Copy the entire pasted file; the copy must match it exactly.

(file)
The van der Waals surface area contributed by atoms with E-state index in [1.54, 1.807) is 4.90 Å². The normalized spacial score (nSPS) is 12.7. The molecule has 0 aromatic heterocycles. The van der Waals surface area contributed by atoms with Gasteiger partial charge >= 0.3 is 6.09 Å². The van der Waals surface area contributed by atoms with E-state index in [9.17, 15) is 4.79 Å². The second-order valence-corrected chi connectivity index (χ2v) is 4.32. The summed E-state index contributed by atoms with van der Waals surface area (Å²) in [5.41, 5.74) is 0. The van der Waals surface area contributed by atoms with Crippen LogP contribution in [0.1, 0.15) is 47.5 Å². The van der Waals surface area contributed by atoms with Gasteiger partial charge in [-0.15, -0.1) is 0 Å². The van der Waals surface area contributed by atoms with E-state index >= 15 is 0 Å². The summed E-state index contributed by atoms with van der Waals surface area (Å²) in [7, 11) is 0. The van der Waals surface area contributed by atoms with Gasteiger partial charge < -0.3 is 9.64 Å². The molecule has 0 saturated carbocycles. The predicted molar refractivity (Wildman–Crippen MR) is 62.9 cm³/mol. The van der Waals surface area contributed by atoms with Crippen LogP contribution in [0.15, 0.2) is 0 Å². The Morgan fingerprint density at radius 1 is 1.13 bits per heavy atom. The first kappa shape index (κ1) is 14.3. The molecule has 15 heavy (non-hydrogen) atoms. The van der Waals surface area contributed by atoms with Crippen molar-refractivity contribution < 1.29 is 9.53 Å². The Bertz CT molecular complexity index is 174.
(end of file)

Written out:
The van der Waals surface area contributed by atoms with E-state index in [1.54, 1.807) is 4.90 Å². The normalized spacial score (nSPS) is 12.7. The molecule has 0 aromatic heterocycles. The van der Waals surface area contributed by atoms with Gasteiger partial charge >= 0.3 is 6.09 Å². The van der Waals surface area contributed by atoms with E-state index in [9.17, 15) is 4.79 Å². The second-order valence-corrected chi connectivity index (χ2v) is 4.32. The summed E-state index contributed by atoms with van der Waals surface area (Å²) in [5.41, 5.74) is 0. The van der Waals surface area contributed by atoms with Crippen LogP contribution in [0.1, 0.15) is 47.5 Å². The van der Waals surface area contributed by atoms with Gasteiger partial charge in [-0.15, -0.1) is 0 Å². The van der Waals surface area contributed by atoms with E-state index >= 15 is 0 Å². The summed E-state index contributed by atoms with van der Waals surface area (Å²) in [7, 11) is 0. The van der Waals surface area contributed by atoms with Gasteiger partial charge < -0.3 is 9.64 Å². The molecule has 0 saturated carbocycles. The predicted molar refractivity (Wildman–Crippen MR) is 62.9 cm³/mol. The van der Waals surface area contributed by atoms with Crippen LogP contribution in [0.15, 0.2) is 0 Å². The Morgan fingerprint density at radius 1 is 1.13 bits per heavy atom. The first kappa shape index (κ1) is 14.3. The molecule has 15 heavy (non-hydrogen) atoms. The van der Waals surface area contributed by atoms with Crippen molar-refractivity contribution < 1.29 is 9.53 Å². The Bertz CT molecular complexity index is 174.